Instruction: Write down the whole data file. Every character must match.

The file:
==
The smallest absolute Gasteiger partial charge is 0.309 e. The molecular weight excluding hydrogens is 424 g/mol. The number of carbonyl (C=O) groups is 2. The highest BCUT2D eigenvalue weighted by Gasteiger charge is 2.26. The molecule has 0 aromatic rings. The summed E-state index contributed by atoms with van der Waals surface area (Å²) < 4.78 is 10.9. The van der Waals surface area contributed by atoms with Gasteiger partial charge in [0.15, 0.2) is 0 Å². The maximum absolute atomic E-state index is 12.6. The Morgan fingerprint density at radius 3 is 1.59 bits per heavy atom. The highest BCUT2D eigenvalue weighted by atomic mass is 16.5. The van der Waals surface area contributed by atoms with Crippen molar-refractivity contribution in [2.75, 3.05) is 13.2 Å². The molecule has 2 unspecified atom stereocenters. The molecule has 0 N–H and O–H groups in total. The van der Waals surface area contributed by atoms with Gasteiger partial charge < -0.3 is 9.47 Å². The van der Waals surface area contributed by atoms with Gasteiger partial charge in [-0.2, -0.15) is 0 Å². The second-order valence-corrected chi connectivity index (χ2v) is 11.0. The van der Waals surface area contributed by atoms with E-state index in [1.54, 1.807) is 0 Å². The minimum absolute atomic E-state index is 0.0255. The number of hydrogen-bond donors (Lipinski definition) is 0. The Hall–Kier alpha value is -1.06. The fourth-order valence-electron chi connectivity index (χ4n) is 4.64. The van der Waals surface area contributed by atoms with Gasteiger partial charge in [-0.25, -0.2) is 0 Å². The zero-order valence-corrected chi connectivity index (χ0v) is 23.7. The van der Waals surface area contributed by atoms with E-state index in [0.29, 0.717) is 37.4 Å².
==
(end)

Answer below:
The smallest absolute Gasteiger partial charge is 0.309 e. The molecular weight excluding hydrogens is 424 g/mol. The number of carbonyl (C=O) groups is 2. The highest BCUT2D eigenvalue weighted by Gasteiger charge is 2.26. The molecule has 0 aromatic rings. The summed E-state index contributed by atoms with van der Waals surface area (Å²) < 4.78 is 10.9. The van der Waals surface area contributed by atoms with Gasteiger partial charge in [0.15, 0.2) is 0 Å². The maximum absolute atomic E-state index is 12.6. The Morgan fingerprint density at radius 3 is 1.59 bits per heavy atom. The highest BCUT2D eigenvalue weighted by atomic mass is 16.5. The van der Waals surface area contributed by atoms with Crippen molar-refractivity contribution in [2.75, 3.05) is 13.2 Å². The molecule has 2 unspecified atom stereocenters. The molecule has 0 N–H and O–H groups in total. The van der Waals surface area contributed by atoms with Gasteiger partial charge < -0.3 is 9.47 Å². The van der Waals surface area contributed by atoms with Gasteiger partial charge in [-0.2, -0.15) is 0 Å². The second-order valence-corrected chi connectivity index (χ2v) is 11.0. The van der Waals surface area contributed by atoms with E-state index in [1.54, 1.807) is 0 Å². The minimum absolute atomic E-state index is 0.0255. The number of hydrogen-bond donors (Lipinski definition) is 0. The Hall–Kier alpha value is -1.06. The fourth-order valence-electron chi connectivity index (χ4n) is 4.64. The van der Waals surface area contributed by atoms with Gasteiger partial charge in [-0.25, -0.2) is 0 Å². The zero-order valence-corrected chi connectivity index (χ0v) is 23.7. The van der Waals surface area contributed by atoms with E-state index in [0.29, 0.717) is 37.4 Å².